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Equine massage therapy online programs

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  • Equine massage therapy online programs

    Are there equine massage therapy or body work programs available online that are worthwhile? I don’t need certification, but I do want to learn techniques that will actually be useful to my horses. I am most interested in learning massage and palpitation technique to identify pain and stiffness in my horses, with the idea of addressing minor soreness and calling in better help for big issues.

    I’d rather pay $500 for a good program than $200 for woo woo, but I don't need a course designed for veterinarians because I’m not trying to fight above my weight class.
    What programs have you tried and liked?

  • #2
    I would think that is something to be learned only hands on? I think you could learn the anatomy online, but each horse is slightly different. Also how do you learn the "feel" of the job?
    Jacobson's Saddlery, LLC
    www.thesaddlefits.com
    Society of Master Saddlers Qualified Fitter

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    • #3
      I went through an online equine massage program. I was required to take video performing various techniques which was sent to the instructor for critique. Now that I'm complete with the online portion, I have to have 50 hours of hands-on massage practice and two case studies. At least two massages have to be done on video and sent to the instructor for critique. The course heavily focused on anatomy.

      I don't plan to make a business out of it so I wasn't worried about attending an in-person course. I have five horses and wanted to be able to competently massage my own. It home use is your intent I would think an online course would be fine.
      "People ask me 'will I remember them if I make it'. I ask them 'will you remember me if I don't?'"

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      • #4
        I had the privilege of meeting Jack Meagher, and a good friend of mine produced this video for him. You can also get the book. I would think it would suffice for personal use.


        https://www.amazon.com/Beating-Muscl.../dp/B0091CK05I

        https://www.amazon.com/Beating-muscl.../dp/B00070QZAC

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        • #5
          Cmdrcltr, how very cool you got to meet him! I have his book- it is tattered and dog eared I’ve used it so much. OP, I think Jim Masterson May have an online course. I have his book and DVD. I also have a book by Jean-Pierre Hourdebaight which is quite good.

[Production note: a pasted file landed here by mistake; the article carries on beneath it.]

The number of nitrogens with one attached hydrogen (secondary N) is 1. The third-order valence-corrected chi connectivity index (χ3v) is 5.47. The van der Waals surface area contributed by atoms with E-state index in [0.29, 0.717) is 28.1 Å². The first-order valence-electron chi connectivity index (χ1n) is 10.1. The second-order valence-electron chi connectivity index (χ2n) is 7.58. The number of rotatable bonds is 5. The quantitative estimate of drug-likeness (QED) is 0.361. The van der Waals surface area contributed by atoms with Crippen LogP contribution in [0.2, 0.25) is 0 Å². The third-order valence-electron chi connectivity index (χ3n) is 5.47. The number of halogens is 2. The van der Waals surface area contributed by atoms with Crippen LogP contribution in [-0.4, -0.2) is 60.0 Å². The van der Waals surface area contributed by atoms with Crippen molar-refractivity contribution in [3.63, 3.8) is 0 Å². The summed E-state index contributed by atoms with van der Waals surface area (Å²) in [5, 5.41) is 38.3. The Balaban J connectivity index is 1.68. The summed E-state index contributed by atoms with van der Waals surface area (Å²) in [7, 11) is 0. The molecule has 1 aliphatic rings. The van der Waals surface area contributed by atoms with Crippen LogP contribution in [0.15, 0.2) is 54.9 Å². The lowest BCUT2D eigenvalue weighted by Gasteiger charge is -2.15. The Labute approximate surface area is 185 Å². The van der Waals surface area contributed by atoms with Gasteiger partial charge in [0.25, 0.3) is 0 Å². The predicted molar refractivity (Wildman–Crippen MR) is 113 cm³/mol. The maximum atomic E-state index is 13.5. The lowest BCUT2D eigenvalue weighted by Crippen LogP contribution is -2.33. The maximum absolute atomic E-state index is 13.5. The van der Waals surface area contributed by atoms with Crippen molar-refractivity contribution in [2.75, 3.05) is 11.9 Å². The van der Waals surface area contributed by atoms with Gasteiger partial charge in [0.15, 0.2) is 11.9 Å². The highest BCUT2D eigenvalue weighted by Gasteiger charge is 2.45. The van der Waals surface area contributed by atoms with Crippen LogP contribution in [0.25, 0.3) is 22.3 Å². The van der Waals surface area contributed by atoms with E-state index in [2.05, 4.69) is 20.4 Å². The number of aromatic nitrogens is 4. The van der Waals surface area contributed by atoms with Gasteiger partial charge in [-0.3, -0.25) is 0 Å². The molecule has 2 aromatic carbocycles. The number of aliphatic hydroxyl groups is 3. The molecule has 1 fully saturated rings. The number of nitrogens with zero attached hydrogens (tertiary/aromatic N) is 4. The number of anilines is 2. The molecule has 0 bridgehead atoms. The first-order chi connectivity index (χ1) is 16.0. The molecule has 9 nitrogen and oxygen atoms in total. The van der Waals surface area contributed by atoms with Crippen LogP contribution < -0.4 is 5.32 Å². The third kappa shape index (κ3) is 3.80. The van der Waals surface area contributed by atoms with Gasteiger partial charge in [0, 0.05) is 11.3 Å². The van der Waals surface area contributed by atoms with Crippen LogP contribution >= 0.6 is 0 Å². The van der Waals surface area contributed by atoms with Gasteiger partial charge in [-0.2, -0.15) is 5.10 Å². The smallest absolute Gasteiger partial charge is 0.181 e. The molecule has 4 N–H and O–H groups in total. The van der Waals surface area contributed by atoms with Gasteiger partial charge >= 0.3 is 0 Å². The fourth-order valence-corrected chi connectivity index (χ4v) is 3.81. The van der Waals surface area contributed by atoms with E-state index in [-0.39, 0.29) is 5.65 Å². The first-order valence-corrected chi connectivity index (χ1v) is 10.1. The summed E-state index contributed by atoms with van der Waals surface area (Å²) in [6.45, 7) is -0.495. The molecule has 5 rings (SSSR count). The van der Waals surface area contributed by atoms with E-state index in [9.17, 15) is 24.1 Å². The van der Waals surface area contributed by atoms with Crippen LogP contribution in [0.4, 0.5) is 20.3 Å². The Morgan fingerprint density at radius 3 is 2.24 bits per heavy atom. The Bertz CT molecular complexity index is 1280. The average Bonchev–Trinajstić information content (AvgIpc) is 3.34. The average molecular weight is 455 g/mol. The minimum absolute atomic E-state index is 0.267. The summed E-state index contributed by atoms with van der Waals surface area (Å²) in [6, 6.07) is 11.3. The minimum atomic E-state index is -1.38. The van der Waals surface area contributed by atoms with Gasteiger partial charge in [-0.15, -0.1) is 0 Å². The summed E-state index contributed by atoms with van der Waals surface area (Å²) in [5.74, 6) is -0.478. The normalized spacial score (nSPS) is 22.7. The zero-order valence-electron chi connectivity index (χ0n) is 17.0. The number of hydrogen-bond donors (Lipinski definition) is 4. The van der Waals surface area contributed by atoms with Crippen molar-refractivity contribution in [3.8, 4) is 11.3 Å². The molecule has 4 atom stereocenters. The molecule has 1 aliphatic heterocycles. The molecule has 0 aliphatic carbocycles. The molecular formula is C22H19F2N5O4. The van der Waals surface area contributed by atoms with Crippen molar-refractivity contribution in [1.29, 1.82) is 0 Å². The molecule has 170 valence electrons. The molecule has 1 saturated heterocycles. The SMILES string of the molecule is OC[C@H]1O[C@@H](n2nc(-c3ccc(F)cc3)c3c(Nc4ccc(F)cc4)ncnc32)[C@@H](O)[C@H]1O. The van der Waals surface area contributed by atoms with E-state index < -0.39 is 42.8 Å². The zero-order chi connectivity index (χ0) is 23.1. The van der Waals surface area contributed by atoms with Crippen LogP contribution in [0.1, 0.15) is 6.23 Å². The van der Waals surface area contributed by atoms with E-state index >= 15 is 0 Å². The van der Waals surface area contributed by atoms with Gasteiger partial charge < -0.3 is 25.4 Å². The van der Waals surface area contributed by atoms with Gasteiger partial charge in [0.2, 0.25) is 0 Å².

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          • #6
            I've been wanting to do an online course as well. Same thing, just for my personal horses, not as a business. I was signed up for a weekend class on basic equine massage techniques but of course it got postponed due to the COVID-19. I think now that a lot of us are in quarantine that it's a great time to learn new things. Plus it will just help you get more educated on your horse and also strengthen your relationship with your horse. Let us know what you decide. I'm leaning towards ordering the DVD's from Jim Masterson's website rather than an online course.

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            • #7
              Doing the "academic" stuff on line is a very good idea.

              The practicum is something that needs to be done under the guidance of a "hands on" instructor.

              Would you hire a farrier who was trained purely based upon on-line instruction? How about a vet? It seems to me that this type of "veterinary treatment" (and this is a veterinary treatment) needs more than just "screen time."

              As an aside, my wife is a graduate of the UT Medical School in Memphis and we were there recently for her 50th class reunion. The amount of simulation being used is truly dramatic and encompasses using devices and actors in teaching clinical skills. Even with this she was a bit "goosey" about the amount of real patient contact that theses new students had when compared with what she had 50 years ago. One of the developers of their program was recruited from a company that develops aviation simulators. I'm a retired Naval Aviator and we've been doing simulation since 1912. I got to chat with him about it and we agreed that the aviation world is orders of magnitude ahead of the medical world in this process. We also agreed that there are some very real, substantial differences in the two worlds. With airplanes any given representative of a model is going to be virtually identical. No two humans are absolutely identical, with the sole, possible exception identical twins.

              And the BIG difference between simulation and actual flying is the "pucker factor." In a simulator, no matter how realistic, you KNOW in your "heart of hearts" that no matter what happens you won't die. In a real airplane you know that you CAN die. That makes a huge difference in metal attitude. When the medical student confronts a simulation they have the same "mental issue."

              Do lots of stuff on line where possible as it is very cost effective. But you're going to charge money to render any sort of veterinary care then you MUST have completed some sort of "in person" training and evaluation.

              G.
              Mangalarga Marchador: Uma Raa, Uma Paixo

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